^{1}

^{*}

^{1}

In this paper, the methods developed by [1] are used to analyze flowback data, which involves modeling flow both before and after the breakthrough of formation fluids. Despite the versatility of these techniques, achieving an optimal combination of parameters is often difficult with a single deterministic analysis. Because of the uncertainty in key model parameters, this problem is an ideal candidate for uncertainty quantification and advanced assisted history-matching techniques, including Monte Carlo (MC) simulation and genetic algorithms (GAs) amongst others. MC simulation, for example, can be used for both the purpose of assisted history-matching and uncertainty quantification of key fracture parameters. In this work, several techniques are tested including both single-objective (SO) and multi-objective (MO) algorithms for history-matching and uncertainty quantification, using a light tight oil (LTO) field case. The results of this analysis suggest that many different algorithms can be used to achieve similar optimization results, making these viable methods for developing an optimal set of key uncertain fracture parameters. An indication of uncertainty can also be achieved, which assists in understanding the range of parameters which can be used to successfully match the flowback data.

In recent years, as a result of low gas prices and relatively high oil prices, many producers have turned their attention to LTO reservoirs as a means of producing commercial wells. Much like shale gas reservoirs, LTO reservoirs are typically very low in permeability and require extensive hydraulic fracturing to allow for commercial production. As a result, operators are seeking new methods to estimate hydraulic fracture properties, particularly early in the well life. Over the past 5 years there have been numerous authors have identified quantitative flowback analysis as a suitable method which in most cases aligns well with more conventional long-term production data analysis (i.e.[

Although the majority of the literature has focused on shale gas reservoirs, there has been a substantial amount of research conducted in analyzing flowback from LTO wells. These methods have been applied to LTO plays across North America. A comprehensive literature review was given by [

[

Reference [

The base tool used in this work is a modified version of what was developed by [

The analysis procedure used in this work is shown in

Algorithms Used. In this work, six different algorithms were tested for the purpose of uncertainty quantification and assisted history-matching. The methods applied in this paper include: 1) MC MO simulation (Palisade^{®} @RISK^{TM}); 2) Microsoft^{®} Excel’s SO Gradient-based (GRG2) algorithm (GRG Nonlinear Solver); 3) Microsoft^{® }Excel’s SO Evolutionary Solver; 4) Palisade^{®} Evolver’s SO GA; 5) GAPS MO GA (based on the NSGA-II-non-dominated sorting genetic algorithm) algorithm; and 6) Palisade^{®} Evolver’s SO OptQuest^{TM} algorithm. Each

algorithm will be briefly discussed here, with more details available in the literature.

There are two main characteristics of all of these algorithms: 1) the OF; and 2) constraints. The OF is the key parameter that one is attempting to minimize or maximize (minimization in this case). Constraints are relationships which must be satisfied for a solution to be considered acceptable. The OFs used in this work are sum of squares OFs comparing measured water and oil rate with modeled rate. Cumulative production OFs can also be introduced to further constrain the problem. The OFs used in this work will be discussed in the coming sections. Since there are no hard constraints which are applicable to this problem, the only constraints used will be the input ranges of uncertain parameters, which will also be discussed in the coming sections.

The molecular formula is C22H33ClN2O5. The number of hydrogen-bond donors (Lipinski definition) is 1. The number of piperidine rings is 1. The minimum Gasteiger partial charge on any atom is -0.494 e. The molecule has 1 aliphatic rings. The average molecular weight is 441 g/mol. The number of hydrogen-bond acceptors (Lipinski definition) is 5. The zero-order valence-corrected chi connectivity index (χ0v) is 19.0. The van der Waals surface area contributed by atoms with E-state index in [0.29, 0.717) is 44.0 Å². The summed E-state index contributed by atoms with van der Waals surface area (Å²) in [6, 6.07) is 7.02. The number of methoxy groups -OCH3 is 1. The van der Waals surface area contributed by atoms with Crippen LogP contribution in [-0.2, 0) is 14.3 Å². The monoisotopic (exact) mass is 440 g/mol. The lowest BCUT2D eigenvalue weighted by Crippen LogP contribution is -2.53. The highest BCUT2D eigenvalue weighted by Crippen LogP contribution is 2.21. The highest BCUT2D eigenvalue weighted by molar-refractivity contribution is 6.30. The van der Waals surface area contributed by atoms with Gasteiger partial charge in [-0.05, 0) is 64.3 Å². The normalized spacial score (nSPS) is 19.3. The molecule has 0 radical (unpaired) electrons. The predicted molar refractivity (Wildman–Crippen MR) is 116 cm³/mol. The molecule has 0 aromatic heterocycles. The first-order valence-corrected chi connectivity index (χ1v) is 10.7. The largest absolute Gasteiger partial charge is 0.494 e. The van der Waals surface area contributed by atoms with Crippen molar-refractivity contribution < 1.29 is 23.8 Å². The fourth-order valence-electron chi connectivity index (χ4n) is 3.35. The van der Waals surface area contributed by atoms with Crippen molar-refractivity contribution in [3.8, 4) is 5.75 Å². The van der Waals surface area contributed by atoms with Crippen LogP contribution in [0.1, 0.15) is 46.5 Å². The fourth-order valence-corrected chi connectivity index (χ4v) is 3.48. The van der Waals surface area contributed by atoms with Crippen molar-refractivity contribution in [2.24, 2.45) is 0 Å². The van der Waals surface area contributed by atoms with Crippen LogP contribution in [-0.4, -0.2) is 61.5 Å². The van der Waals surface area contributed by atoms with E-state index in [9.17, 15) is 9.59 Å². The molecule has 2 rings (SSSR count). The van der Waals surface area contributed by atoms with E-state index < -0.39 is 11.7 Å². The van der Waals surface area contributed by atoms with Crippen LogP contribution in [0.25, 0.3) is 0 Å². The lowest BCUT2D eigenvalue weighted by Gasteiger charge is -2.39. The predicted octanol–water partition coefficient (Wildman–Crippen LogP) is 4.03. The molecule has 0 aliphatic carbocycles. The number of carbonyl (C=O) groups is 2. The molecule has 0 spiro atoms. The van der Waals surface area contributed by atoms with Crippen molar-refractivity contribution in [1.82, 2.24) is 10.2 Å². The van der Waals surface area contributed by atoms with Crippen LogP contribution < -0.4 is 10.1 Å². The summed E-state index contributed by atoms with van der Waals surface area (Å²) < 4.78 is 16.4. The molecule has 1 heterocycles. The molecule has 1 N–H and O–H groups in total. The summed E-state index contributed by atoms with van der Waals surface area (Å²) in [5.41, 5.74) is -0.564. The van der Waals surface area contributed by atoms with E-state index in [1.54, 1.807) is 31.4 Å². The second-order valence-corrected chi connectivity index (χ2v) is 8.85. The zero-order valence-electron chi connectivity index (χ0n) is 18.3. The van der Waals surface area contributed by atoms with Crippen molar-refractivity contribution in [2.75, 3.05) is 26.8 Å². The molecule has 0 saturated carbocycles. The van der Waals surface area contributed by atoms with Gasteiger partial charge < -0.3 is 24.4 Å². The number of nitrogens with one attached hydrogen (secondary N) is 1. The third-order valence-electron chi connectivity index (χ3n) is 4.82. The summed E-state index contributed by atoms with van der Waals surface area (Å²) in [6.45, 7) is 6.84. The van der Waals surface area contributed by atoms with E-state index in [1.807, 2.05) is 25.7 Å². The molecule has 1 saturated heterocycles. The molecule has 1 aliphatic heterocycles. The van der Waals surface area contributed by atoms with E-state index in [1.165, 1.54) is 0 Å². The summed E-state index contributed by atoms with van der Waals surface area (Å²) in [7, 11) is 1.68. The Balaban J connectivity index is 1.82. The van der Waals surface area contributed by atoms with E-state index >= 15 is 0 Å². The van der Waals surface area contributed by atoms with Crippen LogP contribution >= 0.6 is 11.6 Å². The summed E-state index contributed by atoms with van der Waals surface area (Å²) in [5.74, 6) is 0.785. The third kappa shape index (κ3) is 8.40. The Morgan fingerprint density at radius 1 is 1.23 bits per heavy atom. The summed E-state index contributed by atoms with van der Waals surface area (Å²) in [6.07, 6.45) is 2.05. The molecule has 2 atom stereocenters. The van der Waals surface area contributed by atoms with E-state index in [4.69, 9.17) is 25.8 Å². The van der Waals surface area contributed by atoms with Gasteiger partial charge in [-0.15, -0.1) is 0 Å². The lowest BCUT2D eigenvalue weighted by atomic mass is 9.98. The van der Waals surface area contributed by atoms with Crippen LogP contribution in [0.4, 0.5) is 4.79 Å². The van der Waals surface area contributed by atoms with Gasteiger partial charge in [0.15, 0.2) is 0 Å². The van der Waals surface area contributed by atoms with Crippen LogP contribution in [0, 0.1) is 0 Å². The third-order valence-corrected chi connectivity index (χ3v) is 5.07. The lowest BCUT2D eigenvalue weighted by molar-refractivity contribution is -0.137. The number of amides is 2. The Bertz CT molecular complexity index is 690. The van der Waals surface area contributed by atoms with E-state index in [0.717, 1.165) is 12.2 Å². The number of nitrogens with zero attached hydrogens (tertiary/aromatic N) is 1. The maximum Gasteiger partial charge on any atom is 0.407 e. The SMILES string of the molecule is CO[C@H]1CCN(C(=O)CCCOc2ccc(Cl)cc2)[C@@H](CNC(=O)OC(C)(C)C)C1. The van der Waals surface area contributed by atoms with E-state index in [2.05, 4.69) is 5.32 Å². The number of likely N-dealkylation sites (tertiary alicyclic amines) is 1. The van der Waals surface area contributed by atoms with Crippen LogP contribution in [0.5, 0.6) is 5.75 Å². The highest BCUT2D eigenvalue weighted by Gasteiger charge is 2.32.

Monte Carlo Simulation. Traditional deterministic analysis techniques combine single-point estimates of key input variables to provide a single-point estimate of the result. This type of analysis assumes that the true values of all inputs are known in order to derive an accurate solution. Often these single-point estimates may differ greatly from the actual result and can lead to negative outcomes such as financial loss. In the majority of real-life problems, certainty in all parameters is rarely the case; while some variables may be known precisely or can be estimated with a reasonable degree of accuracy (ex. from lab testing or other methods), others may contain a high degree of uncertainty [^{TM} add-in for Microsoft^{®} Excel^{TM}. As mentioned previously. MC simulation is conducted in such a way that multiple objectives are considered.

Microsoft^{®} Excel’s GRG Non-Linear Solver (GRG2 Gradient-Based Algorithm). This technique is based on the Generalized Reduced Gradient 2 (GRG2) algorithm which is an extension of a version of the GRG code developed by [

Microsoft^{®} Excel’s Evolutionary Solver. The version of the Evolutionary Solver available in the standard version of Excel^{TM} is a SO algorithm developed by [

As with other GAs there are four main steps applied within the algorithm: 1) Selection; 2) Crossover/Mating; 3) Mutation; and 4) Replacement. Reference [

Palisade^{®} Evolver’s Genetic Algorithm. Palisade^{®} Evolver’s GA is a SO GA which contains 5 potential solving methods: 1) Recipe; 2) Order; 3) Grouping; 4) Budget; and 5) Project. The Recipe method is the default method and is designed to be used when parameter values can be varied independently and can be applied to the majority of optimization problems, especially when the relationship between the adjustable variables are not well understood, or cannot be handled better by one of the other techniques. In this work, the Recipe solving technique is used. The GA used in Evolver^{TM} is unique, much like that used in Microsoft^{®} Excel’s Evolutionary Solver, in that it uses a steady-state approach, meaning that only one organism is replaced at a time rather that the entire generation. According to [